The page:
Electoral College: Most Americans want to get rid of the Electoral College system. According to a Pew Research Center survey conducted 06-27-22 through 07-04-22, approximately six-in-ten U.S. adults (63 percent) say the way the president is elected should be changed so that the winner of the popular vote nationwide wins the presidency and approximately 35 percent favor keeping the current Electoral College system.

Filibuster: A filibuster is a political procedure in which one or more members of a legislative body prolong debate on proposed legislation to delay or to prevent a decision.


Gun Control: Seventy percent of Americans think enacting new gun control laws should take precedence over protecting gun ownership rights, according to an ABC News/Ipsos poll.


Supreme Court Term Limits: More than two-thirds of Americans believe Supreme Court justices should be subject to term limits or a set retirement age, according to a new AP-NORC poll that highlights the growing disapproval among Americans of the conservative-majority top court that recently handed down key rulings to overturn the right to abortion and block gun control measures, implemented by states.

Roe v. Wade, a landmark 1973 decision of the Supreme Court, had been considered settled law and an untouchable precedent for nearly fifty years.

During his confirmation hearing to the Supreme Court, Brett Kavanaugh insisted a woman's right to an abortion was settled law that could not be casually overturned. Kavanaugh repeatedly said a women's right to an abortion has been affirmed and he stressed the importance of the precedent.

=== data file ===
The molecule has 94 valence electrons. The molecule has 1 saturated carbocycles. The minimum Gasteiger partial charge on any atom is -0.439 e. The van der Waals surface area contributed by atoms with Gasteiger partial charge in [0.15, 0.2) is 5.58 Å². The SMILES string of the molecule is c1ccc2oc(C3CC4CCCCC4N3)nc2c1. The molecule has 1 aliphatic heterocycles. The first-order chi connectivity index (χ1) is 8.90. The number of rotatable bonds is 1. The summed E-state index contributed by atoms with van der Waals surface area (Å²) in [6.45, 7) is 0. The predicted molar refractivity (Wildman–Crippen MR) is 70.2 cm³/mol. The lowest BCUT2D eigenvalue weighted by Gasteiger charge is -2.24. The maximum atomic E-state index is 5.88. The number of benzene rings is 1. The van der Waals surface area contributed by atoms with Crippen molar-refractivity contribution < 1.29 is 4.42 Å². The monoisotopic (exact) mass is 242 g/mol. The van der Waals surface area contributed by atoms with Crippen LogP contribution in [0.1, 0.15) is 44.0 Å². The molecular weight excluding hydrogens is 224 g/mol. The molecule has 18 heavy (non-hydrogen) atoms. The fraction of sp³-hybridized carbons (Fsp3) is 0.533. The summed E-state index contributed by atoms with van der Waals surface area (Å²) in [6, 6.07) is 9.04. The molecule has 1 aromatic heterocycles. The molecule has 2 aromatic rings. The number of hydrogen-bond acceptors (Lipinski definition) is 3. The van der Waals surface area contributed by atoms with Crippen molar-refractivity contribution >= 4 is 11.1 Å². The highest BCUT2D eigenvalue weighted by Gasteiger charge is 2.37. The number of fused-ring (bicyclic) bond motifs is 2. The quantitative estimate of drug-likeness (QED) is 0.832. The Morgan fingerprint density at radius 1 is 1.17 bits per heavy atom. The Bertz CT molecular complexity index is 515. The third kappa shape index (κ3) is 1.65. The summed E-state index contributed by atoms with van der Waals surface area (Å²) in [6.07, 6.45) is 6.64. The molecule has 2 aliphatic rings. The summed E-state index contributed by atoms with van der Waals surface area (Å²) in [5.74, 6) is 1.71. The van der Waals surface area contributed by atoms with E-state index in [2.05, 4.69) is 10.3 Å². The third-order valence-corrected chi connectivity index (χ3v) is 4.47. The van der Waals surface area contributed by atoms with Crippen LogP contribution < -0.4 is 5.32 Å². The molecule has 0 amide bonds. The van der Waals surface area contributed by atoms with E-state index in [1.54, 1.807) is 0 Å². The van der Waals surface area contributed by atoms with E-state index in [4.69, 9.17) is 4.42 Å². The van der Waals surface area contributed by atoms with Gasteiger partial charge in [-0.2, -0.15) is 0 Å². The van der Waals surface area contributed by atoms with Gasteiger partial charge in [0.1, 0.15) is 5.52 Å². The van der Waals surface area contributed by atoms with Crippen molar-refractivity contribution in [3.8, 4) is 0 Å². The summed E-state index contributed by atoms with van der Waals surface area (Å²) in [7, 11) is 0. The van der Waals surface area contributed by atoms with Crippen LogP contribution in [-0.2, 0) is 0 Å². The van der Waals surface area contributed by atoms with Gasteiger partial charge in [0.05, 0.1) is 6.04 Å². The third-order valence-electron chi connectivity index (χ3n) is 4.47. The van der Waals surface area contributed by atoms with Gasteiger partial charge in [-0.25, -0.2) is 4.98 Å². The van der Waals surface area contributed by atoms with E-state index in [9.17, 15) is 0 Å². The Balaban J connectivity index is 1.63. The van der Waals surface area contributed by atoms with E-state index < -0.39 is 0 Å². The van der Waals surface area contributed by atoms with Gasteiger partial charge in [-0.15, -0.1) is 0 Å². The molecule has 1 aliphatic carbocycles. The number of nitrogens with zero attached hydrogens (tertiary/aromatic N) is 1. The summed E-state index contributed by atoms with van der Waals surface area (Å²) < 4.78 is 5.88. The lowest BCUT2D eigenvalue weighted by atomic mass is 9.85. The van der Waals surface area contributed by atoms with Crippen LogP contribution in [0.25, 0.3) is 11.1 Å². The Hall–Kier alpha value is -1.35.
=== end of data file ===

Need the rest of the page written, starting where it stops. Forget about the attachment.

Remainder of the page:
During her confirmation hearing to the Supreme Court, Amy Coney Barrett said that laws could not be undone simply by personal beliefs, including her own. As a conservative Christian, she insisted that one's own views don't play a role. She said, "It's not the law of Amy. It's the law of the American people."

During her confirmation hearing in 1993, Ruth Bader Ginsburg said that the decision to bear a child is central to a woman's right and her dignity. Justice Ruth Bader Ginsburg did not deceive the confirmation committee with her testimony. Throughout her service on the Supreme Court she never betrayed her confirmation statements about abortion rights.

Now that they are on the Supreme Court, both Brett Kavanaugh and Amy Coney Barrett have betrayed their confirmation testimonies about abortion rights and the precedent of settled law associated with abortion rights.

Sen. Joe Manchin said he is "deeply disappointed" by the ruling (to overturn the right to abortion) and singled out Kavanaugh and Gorsuch, whom he voted to confirm, for backing the overturning of Roe. "I trusted Justice Gorsuch and Justice Kavanaugh when they testified under oath that they believed Roe v. Wade was settled legal precedent. I am alarmed that they chose to reject the stability the ruling has provided for two generations of Americans," Manchin said.

Sen. Susan Collins, who voted to confirm Gorsuch and Kavanaugh, called the ruling "ill-considered" and suggested that she had been misled. "This decision is inconsistent with what Justices Gorsuch and Kavanaugh said in their (confirmation) testimonies and their meetings with me, where they both were insistent on the importance of supporting long-standing precedents that the country has relied upon."